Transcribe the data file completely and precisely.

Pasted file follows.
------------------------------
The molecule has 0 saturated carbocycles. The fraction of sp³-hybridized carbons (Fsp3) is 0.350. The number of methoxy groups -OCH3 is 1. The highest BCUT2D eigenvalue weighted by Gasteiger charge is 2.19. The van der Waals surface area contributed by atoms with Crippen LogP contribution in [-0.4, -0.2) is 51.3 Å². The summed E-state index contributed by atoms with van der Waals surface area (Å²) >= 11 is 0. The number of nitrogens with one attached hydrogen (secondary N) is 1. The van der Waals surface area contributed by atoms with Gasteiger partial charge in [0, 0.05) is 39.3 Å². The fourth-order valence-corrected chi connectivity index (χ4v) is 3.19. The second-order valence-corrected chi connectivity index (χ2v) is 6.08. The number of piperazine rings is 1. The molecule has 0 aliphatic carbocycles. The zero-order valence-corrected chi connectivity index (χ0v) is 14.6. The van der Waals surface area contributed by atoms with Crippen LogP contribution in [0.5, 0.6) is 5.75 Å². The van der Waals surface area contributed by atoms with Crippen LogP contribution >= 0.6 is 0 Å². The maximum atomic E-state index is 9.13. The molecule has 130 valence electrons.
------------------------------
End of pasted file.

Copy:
The molecule has 0 saturated carbocycles. The fraction of sp³-hybridized carbons (Fsp3) is 0.350. The number of methoxy groups -OCH3 is 1. The highest BCUT2D eigenvalue weighted by Gasteiger charge is 2.19. The van der Waals surface area contributed by atoms with Crippen LogP contribution in [-0.4, -0.2) is 51.3 Å². The summed E-state index contributed by atoms with van der Waals surface area (Å²) >= 11 is 0. The number of nitrogens with one attached hydrogen (secondary N) is 1. The van der Waals surface area contributed by atoms with Gasteiger partial charge in [0, 0.05) is 39.3 Å². The fourth-order valence-corrected chi connectivity index (χ4v) is 3.19. The second-order valence-corrected chi connectivity index (χ2v) is 6.08. The number of piperazine rings is 1. The molecule has 0 aliphatic carbocycles. The zero-order valence-corrected chi connectivity index (χ0v) is 14.6. The van der Waals surface area contributed by atoms with Crippen LogP contribution in [0.5, 0.6) is 5.75 Å². The van der Waals surface area contributed by atoms with Crippen LogP contribution >= 0.6 is 0 Å². The maximum atomic E-state index is 9.13. The molecule has 130 valence electrons.